MAG­I­CAL WANDS

The en­chant­ing world of bas­ket weav­ing

Town & Country (UK) - - COUNTRY -

There seems to be some­thing cap­ti­vat­ing about the an­cient skill of bas­ket weav­ing. Af­ter just one work­shop, An­nemarie O’sul­li­van be­gan to lace wil­low in her dreams. Now, the Lewes-based artist uses the wands to make trays, stools and art in­stal­la­tions. Lorna Sin­gle­ton’s ma­te­rial of choice is oak. ‘I love the smell of it, like fresh ap­ples,’ says Sin­gle­ton, who cop­pices a patch of wood­land in south Cum­bria. Once cut, the stems are boiled to make them sup­ple enough to bend. In a sim­i­lar vein, Hi­lary Burns cre­ated a wo­ven seven-foot bust of Shakespeare for the Bri­tish Mu­seum to cel­e­brate the 400th an­niver­sary of his death in 2016. ‘Weav­ing is a way to con­nect with the Earth,’ says Sin­gle­ton. ‘Maybe it’s a re­bel­lion against our hi-tech world, but peo­ple are drawn to these nat­u­ral ma­te­ri­als. It’s in­cred­i­bly re­fresh­ing.’ tf www.an­nemarieo­sul­li­van.co.uk. www.lor­nas­in­gle­ton.co.uk. www.hi­lary­burns.com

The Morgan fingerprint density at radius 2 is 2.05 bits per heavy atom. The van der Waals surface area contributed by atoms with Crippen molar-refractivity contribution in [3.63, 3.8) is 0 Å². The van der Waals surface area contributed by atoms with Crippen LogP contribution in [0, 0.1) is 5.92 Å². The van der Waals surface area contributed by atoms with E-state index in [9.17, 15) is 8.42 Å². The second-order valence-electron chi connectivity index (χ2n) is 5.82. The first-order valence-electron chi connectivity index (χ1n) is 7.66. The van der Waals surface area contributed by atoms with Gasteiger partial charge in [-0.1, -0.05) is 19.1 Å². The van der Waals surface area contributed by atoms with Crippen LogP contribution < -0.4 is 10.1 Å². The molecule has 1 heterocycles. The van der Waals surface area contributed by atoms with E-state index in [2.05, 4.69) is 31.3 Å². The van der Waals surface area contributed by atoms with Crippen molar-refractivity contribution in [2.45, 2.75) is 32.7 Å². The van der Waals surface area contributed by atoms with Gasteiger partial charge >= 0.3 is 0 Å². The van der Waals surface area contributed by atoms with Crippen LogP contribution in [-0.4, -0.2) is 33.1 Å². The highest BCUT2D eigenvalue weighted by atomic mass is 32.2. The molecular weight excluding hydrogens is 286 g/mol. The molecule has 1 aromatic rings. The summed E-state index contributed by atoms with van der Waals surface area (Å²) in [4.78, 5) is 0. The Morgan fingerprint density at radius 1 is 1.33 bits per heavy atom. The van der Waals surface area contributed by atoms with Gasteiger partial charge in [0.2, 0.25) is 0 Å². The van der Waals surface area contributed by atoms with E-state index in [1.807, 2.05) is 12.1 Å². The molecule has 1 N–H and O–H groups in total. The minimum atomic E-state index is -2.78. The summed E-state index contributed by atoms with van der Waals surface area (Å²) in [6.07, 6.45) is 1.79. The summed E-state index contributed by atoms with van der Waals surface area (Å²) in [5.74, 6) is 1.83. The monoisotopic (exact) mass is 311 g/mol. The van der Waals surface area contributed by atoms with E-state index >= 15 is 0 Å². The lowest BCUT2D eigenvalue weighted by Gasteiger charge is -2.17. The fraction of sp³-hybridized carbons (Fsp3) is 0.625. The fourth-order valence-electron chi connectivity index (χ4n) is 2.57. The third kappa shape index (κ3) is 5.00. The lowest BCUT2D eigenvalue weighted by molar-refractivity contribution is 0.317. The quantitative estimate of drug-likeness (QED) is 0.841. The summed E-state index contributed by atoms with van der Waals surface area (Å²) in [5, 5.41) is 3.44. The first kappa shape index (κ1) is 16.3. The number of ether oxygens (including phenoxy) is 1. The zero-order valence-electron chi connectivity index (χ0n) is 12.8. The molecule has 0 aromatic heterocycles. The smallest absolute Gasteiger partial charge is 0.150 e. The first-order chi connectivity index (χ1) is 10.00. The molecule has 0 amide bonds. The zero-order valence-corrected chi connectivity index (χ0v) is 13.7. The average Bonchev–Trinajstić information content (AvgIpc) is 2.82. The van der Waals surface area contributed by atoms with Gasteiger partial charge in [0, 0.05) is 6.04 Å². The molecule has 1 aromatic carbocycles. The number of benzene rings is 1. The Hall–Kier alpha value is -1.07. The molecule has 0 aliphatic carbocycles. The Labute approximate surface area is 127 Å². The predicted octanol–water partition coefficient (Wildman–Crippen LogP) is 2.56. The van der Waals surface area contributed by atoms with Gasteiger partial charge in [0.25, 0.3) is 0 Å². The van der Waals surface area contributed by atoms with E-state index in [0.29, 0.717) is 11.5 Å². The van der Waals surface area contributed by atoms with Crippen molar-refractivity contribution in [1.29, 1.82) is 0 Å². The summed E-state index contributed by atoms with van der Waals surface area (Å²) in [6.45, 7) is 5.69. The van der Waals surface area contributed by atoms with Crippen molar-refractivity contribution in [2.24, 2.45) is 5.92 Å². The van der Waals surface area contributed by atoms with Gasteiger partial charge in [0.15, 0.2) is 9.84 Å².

above: an­nemarie o’sul­li­van. left: lorna sin­gle­ton bas­ket weav­ing

left: ‘eggy bas­ket’ by lorna sin­gle­ton; bot­tom left: ‘the knit­ting bas­ket’ by hi­lary burns, both avail­able at the new crafts­men

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